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A new career counselling model

The experiential learning career counselling model allows students to actually experience different careers, through short activities and videos, and to get an understanding of the type of careers they like. Through this methodology, students are put in the shoes of different professionals and get a chance to experience a career firsthand.


Before, I dive into what exactly is the experiential learning career counselling model and how it functions. I want to talk about why career counselling is the need of the hour and what makes it such an imperative requirement. 



According to a report by Economic Times, 85 percent of students are not equipped to make career decisions. Have you ever wondered why is that so? A similar survey reveals that 99 per cent of students, in our country, are unaware of the vast plethora of remunerative and fulfilling careers, at their disposal. It's simple, what, you don't know, you don't pursue.


With the rapidly changing job market, it is extremely important to gauge the changing Indian economic scenario and to help your child not only understand the various career streams available today but also to develop the required skill set which will take them a long way in their careers. By having a mentor, or a coach, you can identify your child’s strengths, at a young age and develop them to ensure that he or she is well equipped when they reach the job market.


In the counselling industry, the norm is to make a student undergo a psychometric test,  which scientifically analyses them, and then have a counsellor recommend a career, based on the findings of the test. Now, these tests are rather genuine and are pretty accurate! The problem comes when the counsellors have to link the results to actual careers and jobs and recommend a particular path. 



Most of the tests are based on the personality of the student, his or her interest and aptitude. Based on the theoretical aspect of these tests,  counsellors may recommend highly offbeat careers, like horticulture and forensic science which don’t have much scope in our country. The counselling companies that claim to have automated tests, also, at best, have around 20 careers which they recommend based on their algorithm. 


Now let’s say by some miracle these tests churn out the best possible career for a student. The underlying question that remains is that will the student enjoy the stream that’s been recommended? Will it live up to their expectations?  Most of these tests are taken by students at the age of 14 and 15, what if they have a change of heart? Questions regarding the remuneration in the field, the hours required to be put in and the level of performance expected are also left unanswered. 


All in all, what I’m saying is that career counselling based on just psychometric testing does help but it still is a shot in the dark and that’s where the experiential learning career counselling model comes in. It is still built on a psychometric test model.


 

The model is centred around answering 4 important questions


  1. What stream or career should I focus on?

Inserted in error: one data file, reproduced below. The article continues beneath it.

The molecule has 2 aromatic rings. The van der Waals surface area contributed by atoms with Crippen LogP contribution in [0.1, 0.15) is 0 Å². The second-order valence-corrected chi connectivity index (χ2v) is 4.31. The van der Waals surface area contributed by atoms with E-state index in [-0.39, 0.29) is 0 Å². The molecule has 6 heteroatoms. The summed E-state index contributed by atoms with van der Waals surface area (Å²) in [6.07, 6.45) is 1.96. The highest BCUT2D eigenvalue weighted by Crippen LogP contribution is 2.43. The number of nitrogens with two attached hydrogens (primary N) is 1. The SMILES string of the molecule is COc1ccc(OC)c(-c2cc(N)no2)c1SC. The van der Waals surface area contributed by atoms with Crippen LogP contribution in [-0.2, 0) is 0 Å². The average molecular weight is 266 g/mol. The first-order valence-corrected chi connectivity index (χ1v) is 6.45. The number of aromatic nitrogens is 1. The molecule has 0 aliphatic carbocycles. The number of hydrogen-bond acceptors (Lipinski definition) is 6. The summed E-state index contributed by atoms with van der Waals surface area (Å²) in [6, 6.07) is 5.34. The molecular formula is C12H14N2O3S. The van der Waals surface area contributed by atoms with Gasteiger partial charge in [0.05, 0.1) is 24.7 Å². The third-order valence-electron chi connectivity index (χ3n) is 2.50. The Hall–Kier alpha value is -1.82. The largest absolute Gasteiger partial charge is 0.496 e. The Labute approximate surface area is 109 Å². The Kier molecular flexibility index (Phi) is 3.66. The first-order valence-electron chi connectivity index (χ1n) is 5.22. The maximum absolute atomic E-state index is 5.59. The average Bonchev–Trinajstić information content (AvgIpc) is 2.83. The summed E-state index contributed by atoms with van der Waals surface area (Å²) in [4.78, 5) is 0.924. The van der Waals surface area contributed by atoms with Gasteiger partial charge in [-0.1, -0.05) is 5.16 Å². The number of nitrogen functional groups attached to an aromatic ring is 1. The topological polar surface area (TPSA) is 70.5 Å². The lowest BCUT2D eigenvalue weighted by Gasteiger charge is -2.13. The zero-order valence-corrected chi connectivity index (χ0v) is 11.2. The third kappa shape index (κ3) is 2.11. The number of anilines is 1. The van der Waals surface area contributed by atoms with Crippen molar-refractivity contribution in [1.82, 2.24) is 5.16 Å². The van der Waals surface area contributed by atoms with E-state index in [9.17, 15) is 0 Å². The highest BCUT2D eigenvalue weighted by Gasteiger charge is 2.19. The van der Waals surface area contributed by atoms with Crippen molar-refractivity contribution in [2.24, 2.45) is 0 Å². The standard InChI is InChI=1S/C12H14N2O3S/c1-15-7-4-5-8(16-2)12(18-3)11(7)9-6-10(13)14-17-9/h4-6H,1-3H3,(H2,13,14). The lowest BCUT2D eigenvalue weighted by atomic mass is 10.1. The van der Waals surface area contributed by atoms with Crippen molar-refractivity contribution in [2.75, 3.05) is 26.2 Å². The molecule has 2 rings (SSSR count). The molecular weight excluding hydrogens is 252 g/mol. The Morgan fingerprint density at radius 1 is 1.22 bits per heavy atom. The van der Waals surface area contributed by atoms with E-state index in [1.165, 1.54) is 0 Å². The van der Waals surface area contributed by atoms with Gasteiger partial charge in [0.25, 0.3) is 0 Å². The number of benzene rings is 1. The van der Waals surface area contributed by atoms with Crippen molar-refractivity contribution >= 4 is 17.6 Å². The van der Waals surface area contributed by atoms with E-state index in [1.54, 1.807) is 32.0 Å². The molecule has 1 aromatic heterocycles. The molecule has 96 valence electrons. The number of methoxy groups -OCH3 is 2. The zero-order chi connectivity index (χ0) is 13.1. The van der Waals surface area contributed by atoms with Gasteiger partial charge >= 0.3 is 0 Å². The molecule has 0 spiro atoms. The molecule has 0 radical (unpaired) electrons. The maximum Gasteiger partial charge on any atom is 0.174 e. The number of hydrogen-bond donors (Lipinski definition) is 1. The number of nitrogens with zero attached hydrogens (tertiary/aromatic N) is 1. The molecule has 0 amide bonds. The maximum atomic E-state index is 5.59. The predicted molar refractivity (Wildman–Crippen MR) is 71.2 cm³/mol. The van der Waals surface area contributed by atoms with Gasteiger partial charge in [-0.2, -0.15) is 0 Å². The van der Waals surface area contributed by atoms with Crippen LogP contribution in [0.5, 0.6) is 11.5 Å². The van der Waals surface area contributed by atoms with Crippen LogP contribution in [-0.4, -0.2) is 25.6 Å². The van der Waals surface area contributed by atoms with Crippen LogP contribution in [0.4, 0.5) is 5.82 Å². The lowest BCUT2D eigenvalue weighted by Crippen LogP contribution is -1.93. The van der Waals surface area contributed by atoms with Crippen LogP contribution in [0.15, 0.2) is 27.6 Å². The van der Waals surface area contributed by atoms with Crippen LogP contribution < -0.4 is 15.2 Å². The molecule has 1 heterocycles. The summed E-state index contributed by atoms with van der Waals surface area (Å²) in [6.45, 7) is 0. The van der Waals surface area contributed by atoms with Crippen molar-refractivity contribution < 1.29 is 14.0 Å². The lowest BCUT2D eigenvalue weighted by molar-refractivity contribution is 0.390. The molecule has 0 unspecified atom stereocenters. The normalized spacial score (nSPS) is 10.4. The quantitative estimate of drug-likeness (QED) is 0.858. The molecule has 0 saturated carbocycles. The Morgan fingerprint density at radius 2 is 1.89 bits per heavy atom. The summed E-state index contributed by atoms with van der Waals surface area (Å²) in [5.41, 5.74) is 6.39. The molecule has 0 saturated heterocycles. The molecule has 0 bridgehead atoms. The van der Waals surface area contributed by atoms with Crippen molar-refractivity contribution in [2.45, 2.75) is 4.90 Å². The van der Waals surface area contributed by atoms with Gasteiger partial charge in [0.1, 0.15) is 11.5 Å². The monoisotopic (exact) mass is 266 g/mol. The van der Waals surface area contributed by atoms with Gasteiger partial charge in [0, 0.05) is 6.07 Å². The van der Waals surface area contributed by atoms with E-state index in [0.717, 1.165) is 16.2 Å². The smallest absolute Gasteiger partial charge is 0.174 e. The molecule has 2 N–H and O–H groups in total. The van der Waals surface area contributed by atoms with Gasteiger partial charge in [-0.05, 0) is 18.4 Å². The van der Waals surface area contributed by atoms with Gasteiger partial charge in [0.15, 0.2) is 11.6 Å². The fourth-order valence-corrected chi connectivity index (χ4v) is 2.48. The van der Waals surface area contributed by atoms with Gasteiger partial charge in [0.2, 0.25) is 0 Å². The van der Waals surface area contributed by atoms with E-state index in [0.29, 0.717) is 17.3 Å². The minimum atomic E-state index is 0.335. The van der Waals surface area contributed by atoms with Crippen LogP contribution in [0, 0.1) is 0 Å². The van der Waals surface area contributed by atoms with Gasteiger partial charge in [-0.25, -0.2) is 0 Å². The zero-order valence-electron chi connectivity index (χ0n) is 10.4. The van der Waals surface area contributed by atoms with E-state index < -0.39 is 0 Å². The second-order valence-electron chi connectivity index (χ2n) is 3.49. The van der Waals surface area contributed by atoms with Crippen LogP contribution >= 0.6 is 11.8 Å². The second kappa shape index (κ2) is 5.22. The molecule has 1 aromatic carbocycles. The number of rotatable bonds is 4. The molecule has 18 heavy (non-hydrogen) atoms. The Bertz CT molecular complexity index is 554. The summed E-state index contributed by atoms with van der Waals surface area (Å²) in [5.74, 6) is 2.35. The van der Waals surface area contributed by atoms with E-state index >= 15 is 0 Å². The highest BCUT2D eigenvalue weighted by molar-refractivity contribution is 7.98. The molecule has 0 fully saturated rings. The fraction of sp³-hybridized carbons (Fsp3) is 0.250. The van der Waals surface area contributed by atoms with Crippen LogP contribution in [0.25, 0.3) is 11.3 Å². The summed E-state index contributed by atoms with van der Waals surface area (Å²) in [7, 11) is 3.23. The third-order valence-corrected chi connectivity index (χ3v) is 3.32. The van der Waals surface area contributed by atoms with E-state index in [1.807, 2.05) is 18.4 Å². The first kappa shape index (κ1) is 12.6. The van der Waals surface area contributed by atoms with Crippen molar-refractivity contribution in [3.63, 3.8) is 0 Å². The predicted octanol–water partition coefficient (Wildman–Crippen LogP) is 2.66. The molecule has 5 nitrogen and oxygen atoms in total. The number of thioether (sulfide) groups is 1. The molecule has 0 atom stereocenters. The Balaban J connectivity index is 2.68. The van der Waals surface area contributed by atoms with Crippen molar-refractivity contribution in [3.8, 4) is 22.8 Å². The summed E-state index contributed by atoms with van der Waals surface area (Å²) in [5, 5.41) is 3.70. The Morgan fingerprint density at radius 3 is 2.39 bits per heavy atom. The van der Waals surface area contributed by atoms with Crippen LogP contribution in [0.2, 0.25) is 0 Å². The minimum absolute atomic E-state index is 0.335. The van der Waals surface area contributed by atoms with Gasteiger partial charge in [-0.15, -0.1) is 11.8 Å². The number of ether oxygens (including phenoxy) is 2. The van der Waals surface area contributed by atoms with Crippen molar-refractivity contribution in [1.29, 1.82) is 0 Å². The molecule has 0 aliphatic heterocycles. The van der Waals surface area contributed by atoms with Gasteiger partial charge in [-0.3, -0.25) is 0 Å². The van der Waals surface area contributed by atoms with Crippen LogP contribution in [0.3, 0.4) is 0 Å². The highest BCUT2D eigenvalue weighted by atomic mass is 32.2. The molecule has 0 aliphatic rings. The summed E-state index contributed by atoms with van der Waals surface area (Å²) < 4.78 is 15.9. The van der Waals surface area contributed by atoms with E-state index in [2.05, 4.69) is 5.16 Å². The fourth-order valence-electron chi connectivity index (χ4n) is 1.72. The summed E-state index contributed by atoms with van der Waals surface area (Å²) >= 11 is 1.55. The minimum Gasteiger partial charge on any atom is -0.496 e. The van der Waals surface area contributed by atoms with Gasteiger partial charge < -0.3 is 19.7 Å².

Like mentioned before the experiential learning module builds on the previous model. The first question is answered through a psychometric test analysis and a counselling session, only this time we don’t mention a particular career for a 10th grader but a stream they can focus on for example science. 


  1. What exactly do I have to do in this career or field? 

The module has a feature known as the experience cell which will allow 10th graders to try out the science stream firsthand and let them understand the different concepts and subjects under science. The experience cell makes them spend a day in the life of different professionals from the science field, makes them do tasks and activities they would do if they pursue science and therefore allows them to understand what exactly the field holds for them.  


  1. Will I like doing this career?

By letting students spend a day in the lives of different professionals we allow them to answer this question themselves. We also provide them with information about the degrees they have to pursue, the pay they’ll receive in the industry, the growth potential in the industry, the performance pressure, the work hours and the culture etc to help them make a more accurate decision. 


  1. What can I do to be successful in my career? 

These days going to school and performing well in class won’t guarantee you a good career. Students need to develop skills outside class for them to do well in the job market or else they won’t be unique. Each student is given a personalized game plan in this model to ensure they have the skills to do well in the industry. The skills in the game plan could range from technical skills like coding to soft skills like communication. 





The whole process is repeated in 11th grade to help the student decide which degree they should pursue after school and in college to help them decide what job they should take. Adding to our example where a student takes science in the 10th, in 11th we will help her decide which degree to take in college! Let’s say she chooses computer science. Then in college, through our process, she’ll zero in on the exact role she wants to do in the computer science field, for example, a back end programmer. By going through this process a student gets exposed to what's available out there and the chances of questions like “what if I had taken something else” or “ Should I switch?” arising reduces. Also along the way through the personalized gameplan, the student can develop the skills and grow. Information about the industry is also provided to make career decisions clear


Come try out the experiential learning career counselling model at Compass!